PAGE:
Chinese authorities bust major online sports betting ring ahead of World Cup

china-hong-kong-football-online-betting-bustChinese sports bettors have one less option with which to wager on 2014 FIFA World Cup matches after authorities in Hong Kong and on the mainland busted what a senior police official called the biggest such takedown in the city’s history. Hong Kong police arrested 26 individuals on Sunday, while their counterparts on the mainland arrested three more.

Superintendent Dan Ng Wai-hon told the South China Morning Post that the Hong Kong- and Guangdong-based operation was believed to handle sports wagers of up to HKD 500m (US $64.5m) per day. Hong Kong police seized records detailing HKD 767m in pending wagers on football matches and horse races while police in Shenzhen and Dongguan seized betting records totalling a further RMB 320m ($51.3m). The authorities also seized HKD 11m in cash and are seeking court orders to freeze bank accounts containing an additional HKD 40m.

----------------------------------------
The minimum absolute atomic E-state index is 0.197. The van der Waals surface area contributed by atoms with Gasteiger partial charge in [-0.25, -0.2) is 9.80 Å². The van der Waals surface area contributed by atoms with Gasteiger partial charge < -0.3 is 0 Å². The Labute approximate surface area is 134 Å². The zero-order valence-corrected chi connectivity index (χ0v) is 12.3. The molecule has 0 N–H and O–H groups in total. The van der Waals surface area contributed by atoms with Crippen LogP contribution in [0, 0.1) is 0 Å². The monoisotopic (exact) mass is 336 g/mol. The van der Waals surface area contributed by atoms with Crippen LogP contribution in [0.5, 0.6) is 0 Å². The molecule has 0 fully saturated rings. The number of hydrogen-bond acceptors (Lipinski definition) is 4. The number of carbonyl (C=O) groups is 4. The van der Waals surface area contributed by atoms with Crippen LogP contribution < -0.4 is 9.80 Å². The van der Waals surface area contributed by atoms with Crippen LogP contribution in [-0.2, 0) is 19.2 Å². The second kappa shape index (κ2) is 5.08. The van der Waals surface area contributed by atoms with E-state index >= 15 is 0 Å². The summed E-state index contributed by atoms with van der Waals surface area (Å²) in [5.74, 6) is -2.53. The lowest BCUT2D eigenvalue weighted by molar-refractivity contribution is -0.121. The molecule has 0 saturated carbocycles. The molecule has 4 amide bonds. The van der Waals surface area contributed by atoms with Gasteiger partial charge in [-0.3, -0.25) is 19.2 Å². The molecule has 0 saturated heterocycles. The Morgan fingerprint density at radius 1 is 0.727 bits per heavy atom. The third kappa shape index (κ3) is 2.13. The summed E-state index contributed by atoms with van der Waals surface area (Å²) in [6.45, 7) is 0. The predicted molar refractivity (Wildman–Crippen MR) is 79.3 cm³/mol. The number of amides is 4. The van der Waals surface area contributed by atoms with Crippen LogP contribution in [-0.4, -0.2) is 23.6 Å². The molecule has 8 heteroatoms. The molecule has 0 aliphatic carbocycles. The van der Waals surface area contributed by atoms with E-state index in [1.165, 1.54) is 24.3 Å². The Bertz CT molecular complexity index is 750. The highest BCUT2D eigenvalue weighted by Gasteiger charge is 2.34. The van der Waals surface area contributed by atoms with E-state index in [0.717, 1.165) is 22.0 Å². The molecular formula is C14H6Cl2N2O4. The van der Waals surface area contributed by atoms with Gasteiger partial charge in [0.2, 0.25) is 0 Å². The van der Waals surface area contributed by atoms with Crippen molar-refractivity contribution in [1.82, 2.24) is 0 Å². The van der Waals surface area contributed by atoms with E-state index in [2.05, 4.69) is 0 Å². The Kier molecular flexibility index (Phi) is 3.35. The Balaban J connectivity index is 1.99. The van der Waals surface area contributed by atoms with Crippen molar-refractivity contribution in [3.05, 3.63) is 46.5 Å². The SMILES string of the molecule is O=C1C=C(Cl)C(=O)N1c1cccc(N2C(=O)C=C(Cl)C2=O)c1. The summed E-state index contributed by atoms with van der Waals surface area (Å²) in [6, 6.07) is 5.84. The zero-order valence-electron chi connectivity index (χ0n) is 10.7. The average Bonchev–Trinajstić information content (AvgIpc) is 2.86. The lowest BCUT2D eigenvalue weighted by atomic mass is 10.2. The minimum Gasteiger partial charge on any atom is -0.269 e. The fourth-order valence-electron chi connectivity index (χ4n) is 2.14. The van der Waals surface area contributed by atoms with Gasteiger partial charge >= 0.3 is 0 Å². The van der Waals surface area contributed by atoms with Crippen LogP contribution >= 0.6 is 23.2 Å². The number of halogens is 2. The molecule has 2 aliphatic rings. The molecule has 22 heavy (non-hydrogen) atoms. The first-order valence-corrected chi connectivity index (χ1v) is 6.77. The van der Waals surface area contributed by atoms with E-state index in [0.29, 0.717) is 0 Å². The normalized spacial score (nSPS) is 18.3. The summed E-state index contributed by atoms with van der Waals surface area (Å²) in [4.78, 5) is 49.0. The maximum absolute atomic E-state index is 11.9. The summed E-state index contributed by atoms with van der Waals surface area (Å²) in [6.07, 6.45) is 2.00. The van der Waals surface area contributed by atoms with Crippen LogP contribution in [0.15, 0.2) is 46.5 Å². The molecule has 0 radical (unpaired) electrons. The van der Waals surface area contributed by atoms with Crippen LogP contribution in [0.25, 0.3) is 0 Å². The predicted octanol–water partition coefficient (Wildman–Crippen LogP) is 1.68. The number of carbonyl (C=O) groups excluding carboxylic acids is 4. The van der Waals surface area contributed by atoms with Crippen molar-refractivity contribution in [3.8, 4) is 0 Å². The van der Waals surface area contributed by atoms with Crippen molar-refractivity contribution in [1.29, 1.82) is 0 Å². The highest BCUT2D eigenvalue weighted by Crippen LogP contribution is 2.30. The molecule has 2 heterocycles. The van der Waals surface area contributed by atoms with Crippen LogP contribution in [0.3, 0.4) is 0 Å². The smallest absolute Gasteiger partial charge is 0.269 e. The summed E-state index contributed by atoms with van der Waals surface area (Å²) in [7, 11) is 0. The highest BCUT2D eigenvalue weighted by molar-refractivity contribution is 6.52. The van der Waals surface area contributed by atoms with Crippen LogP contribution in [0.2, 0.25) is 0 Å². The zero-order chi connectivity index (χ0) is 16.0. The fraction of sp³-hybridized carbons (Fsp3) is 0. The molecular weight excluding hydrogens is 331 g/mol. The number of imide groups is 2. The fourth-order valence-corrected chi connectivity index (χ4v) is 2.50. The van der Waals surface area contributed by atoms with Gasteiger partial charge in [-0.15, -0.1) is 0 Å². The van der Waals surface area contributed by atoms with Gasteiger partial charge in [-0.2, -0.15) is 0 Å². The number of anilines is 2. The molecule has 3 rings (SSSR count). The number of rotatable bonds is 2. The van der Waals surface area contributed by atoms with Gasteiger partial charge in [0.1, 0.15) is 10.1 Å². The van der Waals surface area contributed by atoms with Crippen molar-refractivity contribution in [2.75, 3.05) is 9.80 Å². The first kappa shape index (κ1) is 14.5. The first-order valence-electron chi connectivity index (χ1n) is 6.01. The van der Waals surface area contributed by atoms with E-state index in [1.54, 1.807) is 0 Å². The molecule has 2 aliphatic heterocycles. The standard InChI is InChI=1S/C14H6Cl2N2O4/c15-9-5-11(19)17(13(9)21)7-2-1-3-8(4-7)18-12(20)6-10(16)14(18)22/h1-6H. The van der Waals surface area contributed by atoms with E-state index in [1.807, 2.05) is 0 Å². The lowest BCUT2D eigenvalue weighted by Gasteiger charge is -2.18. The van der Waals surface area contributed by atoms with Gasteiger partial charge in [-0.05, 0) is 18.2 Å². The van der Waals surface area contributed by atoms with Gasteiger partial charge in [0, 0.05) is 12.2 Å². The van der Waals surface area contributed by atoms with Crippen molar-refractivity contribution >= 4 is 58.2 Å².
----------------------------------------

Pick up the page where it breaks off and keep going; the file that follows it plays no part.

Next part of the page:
The betting ring, which police said had been in operation for around six months, allegedly used “at least three” password-protected South American-based websites to process wagers. Police said the ring catered to a network of thousands of punters, including some high rollers who were allowed to wager up to HKD 50m on credit.

Eleven of those arrested in Hong Kong, including the 46-year-old alleged ringleader, are said to be members of the 14k and Sun Yee On triad groups. The arrested individuals have yet to be formally charged but police are expected to lay charges of illegal gambling and money laundering. The maximum penalty for illegal gambling is seven years in prison and fines of up to HKD 5m.

Ng said the arrests were the culmination of a months-long investigation and that “more such crackdowns will come” as the World Cup festivities kick off in Brazil. Police forces across Asia have teamed up with Interpol in a bid to curtain the massive betting activities that are expected to accompany the football tournament. Last month saw preemptive strikes in both Shanghai and Singapore.